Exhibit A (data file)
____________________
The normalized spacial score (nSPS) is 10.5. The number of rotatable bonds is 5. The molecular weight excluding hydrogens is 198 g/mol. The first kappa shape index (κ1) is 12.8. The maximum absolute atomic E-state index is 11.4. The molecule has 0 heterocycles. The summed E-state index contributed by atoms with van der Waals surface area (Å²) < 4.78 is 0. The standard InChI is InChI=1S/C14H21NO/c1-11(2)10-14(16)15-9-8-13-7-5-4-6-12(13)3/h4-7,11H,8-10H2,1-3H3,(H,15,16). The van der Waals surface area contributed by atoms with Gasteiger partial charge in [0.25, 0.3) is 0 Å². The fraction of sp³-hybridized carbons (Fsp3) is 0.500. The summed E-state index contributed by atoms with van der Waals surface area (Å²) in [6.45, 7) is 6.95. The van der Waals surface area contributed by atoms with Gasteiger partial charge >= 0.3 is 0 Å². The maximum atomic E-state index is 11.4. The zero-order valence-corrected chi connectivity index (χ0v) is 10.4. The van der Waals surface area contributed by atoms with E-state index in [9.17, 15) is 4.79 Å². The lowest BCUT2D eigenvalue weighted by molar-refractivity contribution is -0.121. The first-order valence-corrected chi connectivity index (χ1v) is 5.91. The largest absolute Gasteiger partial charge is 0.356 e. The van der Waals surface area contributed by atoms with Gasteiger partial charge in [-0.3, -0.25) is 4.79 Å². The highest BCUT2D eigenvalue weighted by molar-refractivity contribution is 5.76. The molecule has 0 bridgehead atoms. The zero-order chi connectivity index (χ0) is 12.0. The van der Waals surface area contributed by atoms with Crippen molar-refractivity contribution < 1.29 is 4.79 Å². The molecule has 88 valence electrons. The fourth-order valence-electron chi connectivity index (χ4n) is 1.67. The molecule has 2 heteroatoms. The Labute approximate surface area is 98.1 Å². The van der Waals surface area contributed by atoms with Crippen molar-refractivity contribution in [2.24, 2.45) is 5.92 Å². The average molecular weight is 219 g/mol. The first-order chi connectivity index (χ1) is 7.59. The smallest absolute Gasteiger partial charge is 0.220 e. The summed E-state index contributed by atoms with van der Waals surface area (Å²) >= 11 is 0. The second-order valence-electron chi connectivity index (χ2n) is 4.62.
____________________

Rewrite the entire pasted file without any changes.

The normalized spacial score (nSPS) is 10.5. The number of rotatable bonds is 5. The molecular weight excluding hydrogens is 198 g/mol. The first kappa shape index (κ1) is 12.8. The maximum absolute atomic E-state index is 11.4. The molecule has 0 heterocycles. The summed E-state index contributed by atoms with van der Waals surface area (Å²) < 4.78 is 0. The standard InChI is InChI=1S/C14H21NO/c1-11(2)10-14(16)15-9-8-13-7-5-4-6-12(13)3/h4-7,11H,8-10H2,1-3H3,(H,15,16). The van der Waals surface area contributed by atoms with Gasteiger partial charge in [0.25, 0.3) is 0 Å². The fraction of sp³-hybridized carbons (Fsp3) is 0.500. The summed E-state index contributed by atoms with van der Waals surface area (Å²) in [6.45, 7) is 6.95. The van der Waals surface area contributed by atoms with Gasteiger partial charge >= 0.3 is 0 Å². The maximum atomic E-state index is 11.4. The zero-order valence-corrected chi connectivity index (χ0v) is 10.4. The van der Waals surface area contributed by atoms with E-state index in [9.17, 15) is 4.79 Å². The lowest BCUT2D eigenvalue weighted by molar-refractivity contribution is -0.121. The first-order valence-corrected chi connectivity index (χ1v) is 5.91. The largest absolute Gasteiger partial charge is 0.356 e. The van der Waals surface area contributed by atoms with Gasteiger partial charge in [-0.3, -0.25) is 4.79 Å². The highest BCUT2D eigenvalue weighted by molar-refractivity contribution is 5.76. The molecule has 0 bridgehead atoms. The zero-order chi connectivity index (χ0) is 12.0. The van der Waals surface area contributed by atoms with Crippen molar-refractivity contribution < 1.29 is 4.79 Å². The molecule has 88 valence electrons. The fourth-order valence-electron chi connectivity index (χ4n) is 1.67. The molecule has 2 heteroatoms. The Labute approximate surface area is 98.1 Å². The van der Waals surface area contributed by atoms with Crippen molar-refractivity contribution in [2.24, 2.45) is 5.92 Å². The average molecular weight is 219 g/mol. The first-order chi connectivity index (χ1) is 7.59. The smallest absolute Gasteiger partial charge is 0.220 e. The summed E-state index contributed by atoms with van der Waals surface area (Å²) >= 11 is 0. The second-order valence-electron chi connectivity index (χ2n) is 4.62.